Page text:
Plenty of options.
The Pine Creek Trail 15 miles south of Livingston has something for everyone. Hikers can choose to do an easy 1.2 mile walk to Pine Creek Falls, a more strenuous 5.5-mile hike to Pine Creek Lake, or a very challenging 7-mile trek to the summit of Black Mountain, which involves a mile of elevation gain. A week ago (8/11/18), our friend Christie invited my wife and I to hike to the lake, and then this past Thursday (8/16/18) I returned to climb Black Mountain.

As easy as it gets . . . Pine Creek Falls
The 1.2-mile hike to Pine Creek Falls is a great one for families with young children (Grotto Falls 20 miles south of Bozeman is another). The path only gains 300 feet of elevation on its way to the base of Pine Creek Falls, where you can cross a sturdy bridge, and then just sit in the shade and enjoy the impressive falls. If you go, expect plenty of company – This is a VERY popular hike. For more of an adventure (not recommended for children), continue on the trail, which switch-backs to a ledge above the falls. It’s an interesting, but dangerous vantage point, so be careful. Waterfalls kill more people than grizzlies do – one miss-step and you’re a goner!

Some beach . . . Pine Creek Lake
After the falls, the trail steepens significantly, gaining 3,200 feet during the next 4 miles to Pine Creek Lake. I’ve done more difficult 11-mile (round-trip) hikes, but this might be the most challenging one I’ve done on an actual trail. Get an early start, especially if it is going to be a hot day – and take a water filter, so you don’t have to pack so much water. Those who can’t make it to the lake, should shoot for the gorgeous waterfall that cascades over an outcropping of white rock 3.7 miles from the trailhead. If you do make it all the way to Pine Creek Lake, you will be treated to one of the most scenic and unique beaches in the state. All total, the hike up and back to the rock-solid beach at Pine Creek Lake is 11-miles with 3,500 ft. of elevation gain.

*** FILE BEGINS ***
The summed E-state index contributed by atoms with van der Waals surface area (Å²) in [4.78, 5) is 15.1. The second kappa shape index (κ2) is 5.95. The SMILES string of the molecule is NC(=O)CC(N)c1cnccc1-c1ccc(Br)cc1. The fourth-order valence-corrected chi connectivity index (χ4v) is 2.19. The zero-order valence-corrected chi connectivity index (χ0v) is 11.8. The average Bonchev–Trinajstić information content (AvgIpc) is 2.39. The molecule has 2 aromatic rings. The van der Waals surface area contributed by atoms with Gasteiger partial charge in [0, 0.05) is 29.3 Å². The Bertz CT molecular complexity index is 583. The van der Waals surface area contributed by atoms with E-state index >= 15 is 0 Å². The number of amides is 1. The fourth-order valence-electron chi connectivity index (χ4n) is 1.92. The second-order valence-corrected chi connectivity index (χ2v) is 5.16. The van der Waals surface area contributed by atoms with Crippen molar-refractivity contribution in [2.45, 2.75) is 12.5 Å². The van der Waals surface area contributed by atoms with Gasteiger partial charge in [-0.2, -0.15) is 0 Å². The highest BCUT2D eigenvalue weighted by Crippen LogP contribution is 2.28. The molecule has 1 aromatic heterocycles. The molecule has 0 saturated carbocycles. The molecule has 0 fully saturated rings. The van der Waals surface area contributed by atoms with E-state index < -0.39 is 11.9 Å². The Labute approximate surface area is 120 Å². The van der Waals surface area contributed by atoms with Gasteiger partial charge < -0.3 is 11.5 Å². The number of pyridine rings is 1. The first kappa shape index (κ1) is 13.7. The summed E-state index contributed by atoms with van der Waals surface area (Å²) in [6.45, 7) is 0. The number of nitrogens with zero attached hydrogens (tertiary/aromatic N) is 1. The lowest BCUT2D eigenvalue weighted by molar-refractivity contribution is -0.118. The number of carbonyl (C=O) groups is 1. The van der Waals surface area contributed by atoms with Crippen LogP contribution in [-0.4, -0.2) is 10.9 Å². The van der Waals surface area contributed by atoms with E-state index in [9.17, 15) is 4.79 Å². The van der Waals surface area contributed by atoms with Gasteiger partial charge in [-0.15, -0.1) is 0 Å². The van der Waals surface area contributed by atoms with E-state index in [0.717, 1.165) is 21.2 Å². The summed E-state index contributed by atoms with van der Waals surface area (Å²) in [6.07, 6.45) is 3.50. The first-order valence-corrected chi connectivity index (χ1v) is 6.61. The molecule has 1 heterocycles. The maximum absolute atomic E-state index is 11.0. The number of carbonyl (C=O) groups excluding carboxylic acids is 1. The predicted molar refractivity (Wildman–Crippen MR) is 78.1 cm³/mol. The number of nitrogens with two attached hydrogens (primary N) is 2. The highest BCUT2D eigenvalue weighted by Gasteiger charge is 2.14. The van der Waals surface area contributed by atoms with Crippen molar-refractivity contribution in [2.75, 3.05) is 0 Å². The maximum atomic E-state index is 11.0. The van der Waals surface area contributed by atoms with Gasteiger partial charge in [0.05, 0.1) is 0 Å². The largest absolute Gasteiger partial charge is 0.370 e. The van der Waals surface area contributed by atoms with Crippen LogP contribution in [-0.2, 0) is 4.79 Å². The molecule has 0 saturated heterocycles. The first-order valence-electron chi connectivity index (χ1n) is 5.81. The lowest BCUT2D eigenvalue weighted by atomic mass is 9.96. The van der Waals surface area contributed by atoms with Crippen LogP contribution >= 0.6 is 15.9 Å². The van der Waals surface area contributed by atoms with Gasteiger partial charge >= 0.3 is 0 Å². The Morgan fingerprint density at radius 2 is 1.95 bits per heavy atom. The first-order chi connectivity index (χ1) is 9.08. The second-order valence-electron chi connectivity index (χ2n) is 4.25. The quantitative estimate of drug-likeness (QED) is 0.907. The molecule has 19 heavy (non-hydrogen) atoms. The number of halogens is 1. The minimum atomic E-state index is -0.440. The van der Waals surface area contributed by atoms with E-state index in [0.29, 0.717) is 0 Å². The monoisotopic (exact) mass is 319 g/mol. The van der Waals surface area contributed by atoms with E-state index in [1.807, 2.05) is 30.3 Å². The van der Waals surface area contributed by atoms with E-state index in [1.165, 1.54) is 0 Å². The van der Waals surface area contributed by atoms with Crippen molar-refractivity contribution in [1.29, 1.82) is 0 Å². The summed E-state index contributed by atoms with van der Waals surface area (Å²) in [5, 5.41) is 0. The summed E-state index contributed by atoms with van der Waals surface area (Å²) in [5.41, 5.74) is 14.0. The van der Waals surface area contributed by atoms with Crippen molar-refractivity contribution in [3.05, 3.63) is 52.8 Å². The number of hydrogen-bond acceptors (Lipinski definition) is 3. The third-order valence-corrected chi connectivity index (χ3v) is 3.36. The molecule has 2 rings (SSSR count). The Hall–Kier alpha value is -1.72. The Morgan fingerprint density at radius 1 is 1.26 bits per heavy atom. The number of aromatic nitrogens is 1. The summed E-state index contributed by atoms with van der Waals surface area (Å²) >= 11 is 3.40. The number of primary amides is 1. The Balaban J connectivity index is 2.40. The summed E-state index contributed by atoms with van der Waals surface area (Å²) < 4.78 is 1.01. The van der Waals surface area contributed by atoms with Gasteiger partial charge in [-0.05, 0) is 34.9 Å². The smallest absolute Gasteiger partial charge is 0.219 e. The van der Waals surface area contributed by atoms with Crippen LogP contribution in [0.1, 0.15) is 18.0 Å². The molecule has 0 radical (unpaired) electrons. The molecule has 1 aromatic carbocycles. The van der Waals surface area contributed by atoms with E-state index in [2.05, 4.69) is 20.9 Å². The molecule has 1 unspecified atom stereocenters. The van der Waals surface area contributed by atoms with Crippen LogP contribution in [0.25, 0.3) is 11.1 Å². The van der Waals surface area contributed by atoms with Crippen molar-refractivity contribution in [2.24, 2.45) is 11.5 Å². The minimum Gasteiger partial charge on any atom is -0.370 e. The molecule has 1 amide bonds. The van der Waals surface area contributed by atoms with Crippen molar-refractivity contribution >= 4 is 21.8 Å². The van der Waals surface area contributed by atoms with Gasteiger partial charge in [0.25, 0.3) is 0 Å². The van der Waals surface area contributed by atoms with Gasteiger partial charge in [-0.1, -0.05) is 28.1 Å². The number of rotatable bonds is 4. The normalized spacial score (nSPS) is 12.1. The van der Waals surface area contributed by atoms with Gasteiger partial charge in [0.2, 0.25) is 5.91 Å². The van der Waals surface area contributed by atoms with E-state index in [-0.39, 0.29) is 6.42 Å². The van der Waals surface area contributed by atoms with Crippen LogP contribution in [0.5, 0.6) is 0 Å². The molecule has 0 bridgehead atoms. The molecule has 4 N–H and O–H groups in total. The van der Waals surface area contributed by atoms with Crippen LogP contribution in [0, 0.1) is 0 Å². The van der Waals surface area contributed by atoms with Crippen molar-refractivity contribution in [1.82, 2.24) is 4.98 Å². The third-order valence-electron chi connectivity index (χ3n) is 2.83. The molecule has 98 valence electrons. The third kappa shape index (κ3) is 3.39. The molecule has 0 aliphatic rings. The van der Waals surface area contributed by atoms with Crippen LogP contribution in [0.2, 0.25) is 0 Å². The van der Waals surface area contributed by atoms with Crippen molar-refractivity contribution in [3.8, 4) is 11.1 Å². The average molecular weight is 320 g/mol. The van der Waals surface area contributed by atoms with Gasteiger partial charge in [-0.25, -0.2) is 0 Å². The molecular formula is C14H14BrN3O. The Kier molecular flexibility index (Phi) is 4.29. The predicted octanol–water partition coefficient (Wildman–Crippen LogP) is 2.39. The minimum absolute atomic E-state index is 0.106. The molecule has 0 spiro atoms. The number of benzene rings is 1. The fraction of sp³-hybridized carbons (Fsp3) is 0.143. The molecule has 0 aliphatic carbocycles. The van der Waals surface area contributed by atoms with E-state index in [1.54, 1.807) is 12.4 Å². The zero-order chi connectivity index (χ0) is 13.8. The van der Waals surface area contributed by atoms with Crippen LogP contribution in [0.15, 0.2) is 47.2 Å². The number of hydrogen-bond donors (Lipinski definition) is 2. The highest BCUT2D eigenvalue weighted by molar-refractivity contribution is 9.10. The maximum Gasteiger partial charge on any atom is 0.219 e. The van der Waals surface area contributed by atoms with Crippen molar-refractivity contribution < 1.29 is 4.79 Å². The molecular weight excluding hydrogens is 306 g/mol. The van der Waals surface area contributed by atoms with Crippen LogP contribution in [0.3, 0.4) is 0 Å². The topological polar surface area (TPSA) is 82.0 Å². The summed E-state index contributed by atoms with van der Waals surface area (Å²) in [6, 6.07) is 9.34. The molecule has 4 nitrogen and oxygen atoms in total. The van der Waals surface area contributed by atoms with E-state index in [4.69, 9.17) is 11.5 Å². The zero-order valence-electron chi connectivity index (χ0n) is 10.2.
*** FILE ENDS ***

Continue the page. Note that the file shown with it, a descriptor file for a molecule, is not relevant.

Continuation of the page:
Black Mountain as viewed from Livingston (26 miles east of Bozeman).

Above and beyond . . . Black Mountain.
Those who want even more can hike another 1.5 miles to the summit of Black Mountain, which stands 1,900 feet above Pine Creek Lake. It’s a difficult off-trail hike that took me an hour and a half to complete on 8/16/18, but there is no technical climbing involved. The trickiest part is negotiating the scree to get around the false summit – a stretch that took less than 15 minutes (not dangerous, but not fun either). The summit features a pleasant combination of rocky cliffs and gentle grassy slopes. I spent an hour there, looking around and enjoying the warm, sunny, calm conditions. The only downside is that the skies were too hazy to see distant ranges such as the Crazies and the Bridgers. However, I did get to see an interesting layered appearance in the atmosphere to the west (above the Paradise Valley). The boundary between the smoky lower layer and the clear air above was very distinct, similar to what we see in the Helena Valley during our winter temperature inversions. (Photo Tour)

Got cheese-steak? . . . Trip summary
I left Helena at 4 pm on Wednesday, drove to Livingston (123 miles), ate a “cheese-steak sandwich” at the Pickle Barrel, drove 15 miles to the Pine Creek Campground, slept there, rose at 6 am Thursday, and started hiking at 7 am. I reached Pine Creek Lake shortly after 9 am, took a short break, went off-trail near Jewell Lake (see photo tour) to hike to the summit, arriving there at 11 am. After spending an hour on top, I took my time hiking back to the trailhead, getting back to my car at 4:30 pm. The hike ended up being 14.5 miles (included short side-trip to unnamed lake, wandering on summit, etc.) with ~5,200 of elevation gain. I was home by 7:30 Thursday evening.

Getting started . . . Directions to trailhead
From Livingston follow U.S. Highway 89 south into the Paradise Valley along the Yellowstone River for 2.9 miles. Turn left on East River Road and drive 7.8 miles. Turn left on Pine Creek Road, which winds another 2.7 miles up a forested hillside to Pine Creek Campground and trailhead.

Below: This map marks hikes that have been featured on so far, including several in Glacier Park – Select full screen to expand, zoom in for more detail, or click on a marker for a link to the post.